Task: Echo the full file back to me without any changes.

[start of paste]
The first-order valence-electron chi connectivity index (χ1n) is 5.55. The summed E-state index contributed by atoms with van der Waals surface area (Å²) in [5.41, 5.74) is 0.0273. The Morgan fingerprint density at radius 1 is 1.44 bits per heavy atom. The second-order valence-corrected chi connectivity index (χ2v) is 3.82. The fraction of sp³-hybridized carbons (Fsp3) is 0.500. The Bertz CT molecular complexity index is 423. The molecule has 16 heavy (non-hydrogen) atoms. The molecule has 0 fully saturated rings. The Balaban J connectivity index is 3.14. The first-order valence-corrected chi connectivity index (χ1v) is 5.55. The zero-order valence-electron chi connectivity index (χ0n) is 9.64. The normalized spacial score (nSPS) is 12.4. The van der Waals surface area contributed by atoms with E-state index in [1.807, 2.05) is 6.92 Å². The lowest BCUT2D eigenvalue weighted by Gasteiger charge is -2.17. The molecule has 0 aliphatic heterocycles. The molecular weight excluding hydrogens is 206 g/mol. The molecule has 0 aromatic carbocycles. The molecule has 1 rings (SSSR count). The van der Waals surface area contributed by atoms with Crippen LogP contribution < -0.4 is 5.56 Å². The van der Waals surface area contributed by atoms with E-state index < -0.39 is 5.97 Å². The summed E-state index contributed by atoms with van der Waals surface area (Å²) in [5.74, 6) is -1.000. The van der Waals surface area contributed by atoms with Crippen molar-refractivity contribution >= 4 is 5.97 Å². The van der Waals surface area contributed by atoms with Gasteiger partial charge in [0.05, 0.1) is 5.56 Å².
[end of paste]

The first-order valence-electron chi connectivity index (χ1n) is 5.55. The summed E-state index contributed by atoms with van der Waals surface area (Å²) in [5.41, 5.74) is 0.0273. The Morgan fingerprint density at radius 1 is 1.44 bits per heavy atom. The second-order valence-corrected chi connectivity index (χ2v) is 3.82. The fraction of sp³-hybridized carbons (Fsp3) is 0.500. The Bertz CT molecular complexity index is 423. The molecule has 16 heavy (non-hydrogen) atoms. The molecule has 0 fully saturated rings. The Balaban J connectivity index is 3.14. The first-order valence-corrected chi connectivity index (χ1v) is 5.55. The zero-order valence-electron chi connectivity index (χ0n) is 9.64. The normalized spacial score (nSPS) is 12.4. The van der Waals surface area contributed by atoms with E-state index in [1.807, 2.05) is 6.92 Å². The lowest BCUT2D eigenvalue weighted by Gasteiger charge is -2.17. The molecule has 0 aliphatic heterocycles. The molecular weight excluding hydrogens is 206 g/mol. The molecule has 0 aromatic carbocycles. The molecule has 1 rings (SSSR count). The van der Waals surface area contributed by atoms with Crippen LogP contribution < -0.4 is 5.56 Å². The van der Waals surface area contributed by atoms with E-state index < -0.39 is 5.97 Å². The summed E-state index contributed by atoms with van der Waals surface area (Å²) in [5.74, 6) is -1.000. The van der Waals surface area contributed by atoms with Crippen molar-refractivity contribution >= 4 is 5.97 Å². The van der Waals surface area contributed by atoms with Gasteiger partial charge in [0.05, 0.1) is 5.56 Å².